The legislation is modeled after the Uniform Parentage Act, as well as a Maine law that creates a standard for determining when a person not otherwise considered a legal parent can be declared one. According to the legislation, this includes:
House Judiciary Committee Chair Maxine Grad, D-Moretown, and sponsor of the bill said, “State law has simply not kept pace with the myriad of ways in which Vermonters become parents.”
In December, the Vermont Supreme Court allowed a woman to seek shared custody of her adopted daughter. Her former partner was the legally adoptive parent due to legal and logistical reasons, but they had been raising the child together.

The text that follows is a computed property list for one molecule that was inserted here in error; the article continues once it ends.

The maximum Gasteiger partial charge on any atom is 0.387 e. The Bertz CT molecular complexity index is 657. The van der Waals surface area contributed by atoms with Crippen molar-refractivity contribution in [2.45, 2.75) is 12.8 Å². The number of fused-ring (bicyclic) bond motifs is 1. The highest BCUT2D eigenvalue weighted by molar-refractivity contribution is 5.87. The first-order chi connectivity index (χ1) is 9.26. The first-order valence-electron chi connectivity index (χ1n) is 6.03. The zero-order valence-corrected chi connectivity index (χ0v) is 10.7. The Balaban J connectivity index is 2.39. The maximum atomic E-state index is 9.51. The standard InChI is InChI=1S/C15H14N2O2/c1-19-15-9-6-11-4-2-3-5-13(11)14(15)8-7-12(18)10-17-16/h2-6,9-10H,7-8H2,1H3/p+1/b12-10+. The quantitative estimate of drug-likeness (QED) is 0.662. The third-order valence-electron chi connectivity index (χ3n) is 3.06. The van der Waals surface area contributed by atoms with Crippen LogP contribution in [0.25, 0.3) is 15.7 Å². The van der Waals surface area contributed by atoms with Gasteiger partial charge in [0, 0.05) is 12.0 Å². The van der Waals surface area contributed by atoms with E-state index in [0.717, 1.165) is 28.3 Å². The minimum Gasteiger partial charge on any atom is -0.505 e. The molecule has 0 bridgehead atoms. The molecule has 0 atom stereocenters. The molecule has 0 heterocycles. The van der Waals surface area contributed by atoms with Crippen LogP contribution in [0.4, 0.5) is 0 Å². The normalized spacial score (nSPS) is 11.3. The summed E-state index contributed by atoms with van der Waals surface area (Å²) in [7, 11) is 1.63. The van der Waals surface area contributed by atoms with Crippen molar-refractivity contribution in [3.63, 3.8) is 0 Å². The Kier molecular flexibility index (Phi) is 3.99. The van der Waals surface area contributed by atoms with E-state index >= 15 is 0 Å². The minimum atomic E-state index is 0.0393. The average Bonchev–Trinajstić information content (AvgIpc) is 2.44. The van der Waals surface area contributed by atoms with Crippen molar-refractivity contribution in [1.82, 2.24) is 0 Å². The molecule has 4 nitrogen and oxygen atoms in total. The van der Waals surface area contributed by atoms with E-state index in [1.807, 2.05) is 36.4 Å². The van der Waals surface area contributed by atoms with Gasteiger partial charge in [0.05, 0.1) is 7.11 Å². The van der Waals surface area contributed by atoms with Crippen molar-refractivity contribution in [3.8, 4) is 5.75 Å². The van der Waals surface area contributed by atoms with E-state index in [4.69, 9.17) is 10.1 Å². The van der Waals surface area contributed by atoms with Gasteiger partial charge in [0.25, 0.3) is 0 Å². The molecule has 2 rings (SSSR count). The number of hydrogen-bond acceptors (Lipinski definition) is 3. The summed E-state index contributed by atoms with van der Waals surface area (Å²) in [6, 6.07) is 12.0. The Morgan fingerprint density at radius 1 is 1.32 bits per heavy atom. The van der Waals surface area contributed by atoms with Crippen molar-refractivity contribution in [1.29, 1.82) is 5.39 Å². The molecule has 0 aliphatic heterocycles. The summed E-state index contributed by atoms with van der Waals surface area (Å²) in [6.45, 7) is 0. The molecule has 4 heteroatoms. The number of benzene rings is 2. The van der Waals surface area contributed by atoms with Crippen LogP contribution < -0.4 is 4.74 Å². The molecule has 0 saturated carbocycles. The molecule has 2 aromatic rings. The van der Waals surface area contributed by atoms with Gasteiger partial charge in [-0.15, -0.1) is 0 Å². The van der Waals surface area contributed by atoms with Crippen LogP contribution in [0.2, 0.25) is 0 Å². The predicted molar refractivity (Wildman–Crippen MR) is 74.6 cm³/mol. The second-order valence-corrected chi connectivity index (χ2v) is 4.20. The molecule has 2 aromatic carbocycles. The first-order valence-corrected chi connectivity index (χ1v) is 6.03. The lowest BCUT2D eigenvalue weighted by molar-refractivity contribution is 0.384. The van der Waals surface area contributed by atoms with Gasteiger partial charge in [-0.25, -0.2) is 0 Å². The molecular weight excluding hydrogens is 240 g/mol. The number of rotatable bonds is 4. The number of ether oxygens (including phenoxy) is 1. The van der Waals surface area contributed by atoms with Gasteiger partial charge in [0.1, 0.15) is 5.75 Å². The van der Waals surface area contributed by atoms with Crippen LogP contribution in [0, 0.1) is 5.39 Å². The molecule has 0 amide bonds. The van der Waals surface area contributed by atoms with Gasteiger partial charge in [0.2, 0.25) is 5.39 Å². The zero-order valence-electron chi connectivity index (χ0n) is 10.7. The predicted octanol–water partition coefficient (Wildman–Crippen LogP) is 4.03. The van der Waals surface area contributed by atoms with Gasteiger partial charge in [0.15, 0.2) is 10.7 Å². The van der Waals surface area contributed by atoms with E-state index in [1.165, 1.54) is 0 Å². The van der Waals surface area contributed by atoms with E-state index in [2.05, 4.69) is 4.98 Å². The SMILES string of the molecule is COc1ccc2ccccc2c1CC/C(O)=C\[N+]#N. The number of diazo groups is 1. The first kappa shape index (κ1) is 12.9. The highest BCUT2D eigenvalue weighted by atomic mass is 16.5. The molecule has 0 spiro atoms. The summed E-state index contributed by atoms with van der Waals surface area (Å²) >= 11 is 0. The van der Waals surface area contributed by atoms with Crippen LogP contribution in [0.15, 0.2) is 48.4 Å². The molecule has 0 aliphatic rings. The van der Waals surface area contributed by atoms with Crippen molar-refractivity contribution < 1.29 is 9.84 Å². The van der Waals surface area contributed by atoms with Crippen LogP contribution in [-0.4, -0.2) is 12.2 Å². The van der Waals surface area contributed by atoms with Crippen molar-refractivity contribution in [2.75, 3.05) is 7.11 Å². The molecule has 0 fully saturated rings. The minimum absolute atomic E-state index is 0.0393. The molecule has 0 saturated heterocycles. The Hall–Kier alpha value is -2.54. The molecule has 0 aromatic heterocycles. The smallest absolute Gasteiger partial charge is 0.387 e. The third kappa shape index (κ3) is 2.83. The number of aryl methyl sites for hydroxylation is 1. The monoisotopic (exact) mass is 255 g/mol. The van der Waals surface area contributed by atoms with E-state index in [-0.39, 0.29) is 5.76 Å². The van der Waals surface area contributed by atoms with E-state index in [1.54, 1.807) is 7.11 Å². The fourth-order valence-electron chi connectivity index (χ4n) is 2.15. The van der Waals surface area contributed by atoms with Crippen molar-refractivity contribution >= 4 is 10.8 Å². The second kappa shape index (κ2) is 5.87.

It was the third case in the past decade where the court was asked to get involved in this type of custody battle. Grad and several family law attorneys worked together to find sponsors to modernize Vermont’s laws, which also needed to address the legal issues surrounding parentage in assisted fertility cases.
Now, the Vermont Parentage Act supports and legally recognizes all the ways modern families are built – whether it’s through birth, adoption, assisted reproduction or surrogacy. We applaud the state’s action and celebration of family diversity.
As Patricia Crozier, Senior Staff Attorney at GLBTQ Legal Advocates and Defenders (GLAD) so accurately stated in a press release, “There is nothing more central to the well-being of children than securing these critical relationships. We urge states across the country to follow Vermont’s lead and ensure robust, equal protections for children and families by adopting the 2017 Uniform Parentage Act.”
All Things Conceivable is a blog dedicated to sharing the knowledge and expert opinions of the dedicated team at ConceiveAbilities, a Chicago-based egg donation and surrogacy agency.